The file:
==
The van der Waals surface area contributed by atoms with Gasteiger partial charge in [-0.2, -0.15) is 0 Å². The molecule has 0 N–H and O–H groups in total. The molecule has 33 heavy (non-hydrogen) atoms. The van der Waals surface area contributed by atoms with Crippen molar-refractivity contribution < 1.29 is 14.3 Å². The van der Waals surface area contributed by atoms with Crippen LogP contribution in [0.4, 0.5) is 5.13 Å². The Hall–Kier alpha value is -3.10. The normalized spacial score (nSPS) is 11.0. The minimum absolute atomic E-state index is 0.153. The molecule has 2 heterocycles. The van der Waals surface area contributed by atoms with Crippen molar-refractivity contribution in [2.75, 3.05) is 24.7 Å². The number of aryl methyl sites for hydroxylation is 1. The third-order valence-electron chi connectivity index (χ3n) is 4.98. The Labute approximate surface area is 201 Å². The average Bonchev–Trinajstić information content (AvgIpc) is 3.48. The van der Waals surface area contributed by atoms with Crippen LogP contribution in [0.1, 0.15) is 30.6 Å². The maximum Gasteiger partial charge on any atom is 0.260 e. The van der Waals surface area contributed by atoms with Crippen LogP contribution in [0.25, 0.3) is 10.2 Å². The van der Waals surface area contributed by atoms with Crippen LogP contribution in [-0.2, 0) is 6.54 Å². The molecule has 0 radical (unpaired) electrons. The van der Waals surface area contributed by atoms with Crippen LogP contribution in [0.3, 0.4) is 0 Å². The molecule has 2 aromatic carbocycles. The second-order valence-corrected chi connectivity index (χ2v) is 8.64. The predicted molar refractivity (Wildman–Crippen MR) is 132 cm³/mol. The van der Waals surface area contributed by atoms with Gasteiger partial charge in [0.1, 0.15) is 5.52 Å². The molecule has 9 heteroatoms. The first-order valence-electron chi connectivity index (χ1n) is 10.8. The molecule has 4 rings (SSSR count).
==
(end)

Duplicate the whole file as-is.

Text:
The van der Waals surface area contributed by atoms with Gasteiger partial charge in [-0.2, -0.15) is 0 Å². The molecule has 0 N–H and O–H groups in total. The molecule has 33 heavy (non-hydrogen) atoms. The van der Waals surface area contributed by atoms with Crippen molar-refractivity contribution < 1.29 is 14.3 Å². The van der Waals surface area contributed by atoms with Crippen LogP contribution in [0.4, 0.5) is 5.13 Å². The Hall–Kier alpha value is -3.10. The normalized spacial score (nSPS) is 11.0. The minimum absolute atomic E-state index is 0.153. The molecule has 2 heterocycles. The van der Waals surface area contributed by atoms with Crippen molar-refractivity contribution in [2.75, 3.05) is 24.7 Å². The number of aryl methyl sites for hydroxylation is 1. The third-order valence-electron chi connectivity index (χ3n) is 4.98. The Labute approximate surface area is 201 Å². The average Bonchev–Trinajstić information content (AvgIpc) is 3.48. The van der Waals surface area contributed by atoms with Crippen LogP contribution in [0.1, 0.15) is 30.6 Å². The maximum Gasteiger partial charge on any atom is 0.260 e. The van der Waals surface area contributed by atoms with Crippen LogP contribution in [0.25, 0.3) is 10.2 Å². The van der Waals surface area contributed by atoms with Crippen LogP contribution in [-0.2, 0) is 6.54 Å². The molecule has 0 radical (unpaired) electrons. The van der Waals surface area contributed by atoms with Crippen LogP contribution in [0.3, 0.4) is 0 Å². The molecule has 2 aromatic carbocycles. The second-order valence-corrected chi connectivity index (χ2v) is 8.64. The predicted molar refractivity (Wildman–Crippen MR) is 132 cm³/mol. The van der Waals surface area contributed by atoms with Gasteiger partial charge in [0.1, 0.15) is 5.52 Å². The molecule has 9 heteroatoms. The first-order valence-electron chi connectivity index (χ1n) is 10.8. The molecule has 4 rings (SSSR count).